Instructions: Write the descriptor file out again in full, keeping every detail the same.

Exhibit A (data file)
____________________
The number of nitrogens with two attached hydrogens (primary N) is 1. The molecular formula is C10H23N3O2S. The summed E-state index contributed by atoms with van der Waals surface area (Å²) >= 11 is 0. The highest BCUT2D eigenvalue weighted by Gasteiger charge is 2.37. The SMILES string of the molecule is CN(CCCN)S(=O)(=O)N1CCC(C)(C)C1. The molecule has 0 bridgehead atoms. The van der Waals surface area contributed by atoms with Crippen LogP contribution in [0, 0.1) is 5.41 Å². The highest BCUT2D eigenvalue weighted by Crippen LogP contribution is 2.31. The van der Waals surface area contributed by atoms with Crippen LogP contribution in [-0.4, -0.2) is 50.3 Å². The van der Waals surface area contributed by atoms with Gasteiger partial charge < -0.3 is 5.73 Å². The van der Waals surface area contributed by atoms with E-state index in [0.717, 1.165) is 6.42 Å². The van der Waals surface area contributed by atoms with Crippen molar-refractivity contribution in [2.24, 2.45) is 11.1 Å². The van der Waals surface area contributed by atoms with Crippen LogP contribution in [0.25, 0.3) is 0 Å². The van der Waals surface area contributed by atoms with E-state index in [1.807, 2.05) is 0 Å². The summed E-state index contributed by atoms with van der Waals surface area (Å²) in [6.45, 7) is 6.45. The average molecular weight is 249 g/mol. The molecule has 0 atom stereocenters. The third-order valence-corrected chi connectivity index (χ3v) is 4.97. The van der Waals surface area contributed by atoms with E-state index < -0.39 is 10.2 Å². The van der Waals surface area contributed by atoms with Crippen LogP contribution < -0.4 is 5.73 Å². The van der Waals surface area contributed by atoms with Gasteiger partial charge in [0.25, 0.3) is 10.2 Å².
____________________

The number of nitrogens with two attached hydrogens (primary N) is 1. The molecular formula is C10H23N3O2S. The summed E-state index contributed by atoms with van der Waals surface area (Å²) >= 11 is 0. The highest BCUT2D eigenvalue weighted by Gasteiger charge is 2.37. The SMILES string of the molecule is CN(CCCN)S(=O)(=O)N1CCC(C)(C)C1. The molecule has 0 bridgehead atoms. The van der Waals surface area contributed by atoms with Crippen LogP contribution in [0, 0.1) is 5.41 Å². The highest BCUT2D eigenvalue weighted by Crippen LogP contribution is 2.31. The van der Waals surface area contributed by atoms with Crippen LogP contribution in [-0.4, -0.2) is 50.3 Å². The van der Waals surface area contributed by atoms with Gasteiger partial charge < -0.3 is 5.73 Å². The van der Waals surface area contributed by atoms with E-state index in [0.717, 1.165) is 6.42 Å². The van der Waals surface area contributed by atoms with Crippen molar-refractivity contribution in [2.24, 2.45) is 11.1 Å². The van der Waals surface area contributed by atoms with Crippen LogP contribution in [0.25, 0.3) is 0 Å². The van der Waals surface area contributed by atoms with E-state index in [1.807, 2.05) is 0 Å². The summed E-state index contributed by atoms with van der Waals surface area (Å²) in [6.45, 7) is 6.45. The average molecular weight is 249 g/mol. The molecule has 0 atom stereocenters. The third-order valence-corrected chi connectivity index (χ3v) is 4.97. The van der Waals surface area contributed by atoms with E-state index < -0.39 is 10.2 Å². The van der Waals surface area contributed by atoms with Crippen LogP contribution < -0.4 is 5.73 Å². The van der Waals surface area contributed by atoms with Gasteiger partial charge in [0.25, 0.3) is 10.2 Å².